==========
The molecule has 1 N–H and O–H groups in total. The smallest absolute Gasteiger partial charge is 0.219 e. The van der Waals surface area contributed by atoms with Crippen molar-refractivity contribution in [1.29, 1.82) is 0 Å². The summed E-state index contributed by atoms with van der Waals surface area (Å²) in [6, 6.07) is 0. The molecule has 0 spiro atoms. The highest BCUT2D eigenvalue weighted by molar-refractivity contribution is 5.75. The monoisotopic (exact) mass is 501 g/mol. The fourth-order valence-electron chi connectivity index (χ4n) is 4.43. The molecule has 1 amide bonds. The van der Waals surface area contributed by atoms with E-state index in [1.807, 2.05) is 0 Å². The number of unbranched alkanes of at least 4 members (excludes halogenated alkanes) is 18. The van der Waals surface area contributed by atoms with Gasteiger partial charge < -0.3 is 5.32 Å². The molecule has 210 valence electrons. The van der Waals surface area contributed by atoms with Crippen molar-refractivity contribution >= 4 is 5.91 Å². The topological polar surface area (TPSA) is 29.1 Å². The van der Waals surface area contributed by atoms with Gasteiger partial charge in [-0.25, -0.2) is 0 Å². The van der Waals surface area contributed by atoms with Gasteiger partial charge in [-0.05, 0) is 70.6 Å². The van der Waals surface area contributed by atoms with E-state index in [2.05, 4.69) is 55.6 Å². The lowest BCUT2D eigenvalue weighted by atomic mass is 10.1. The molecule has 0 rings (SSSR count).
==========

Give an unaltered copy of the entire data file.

The molecule has 1 N–H and O–H groups in total. The smallest absolute Gasteiger partial charge is 0.219 e. The van der Waals surface area contributed by atoms with Crippen molar-refractivity contribution in [1.29, 1.82) is 0 Å². The summed E-state index contributed by atoms with van der Waals surface area (Å²) in [6, 6.07) is 0. The molecule has 0 spiro atoms. The highest BCUT2D eigenvalue weighted by molar-refractivity contribution is 5.75. The monoisotopic (exact) mass is 501 g/mol. The fourth-order valence-electron chi connectivity index (χ4n) is 4.43. The molecule has 1 amide bonds. The van der Waals surface area contributed by atoms with E-state index in [1.807, 2.05) is 0 Å². The number of unbranched alkanes of at least 4 members (excludes halogenated alkanes) is 18. The van der Waals surface area contributed by atoms with Gasteiger partial charge < -0.3 is 5.32 Å². The molecule has 210 valence electrons. The van der Waals surface area contributed by atoms with Crippen molar-refractivity contribution >= 4 is 5.91 Å². The topological polar surface area (TPSA) is 29.1 Å². The van der Waals surface area contributed by atoms with Gasteiger partial charge in [-0.25, -0.2) is 0 Å². The van der Waals surface area contributed by atoms with Gasteiger partial charge in [-0.05, 0) is 70.6 Å². The van der Waals surface area contributed by atoms with E-state index in [2.05, 4.69) is 55.6 Å². The lowest BCUT2D eigenvalue weighted by atomic mass is 10.1. The molecule has 0 rings (SSSR count).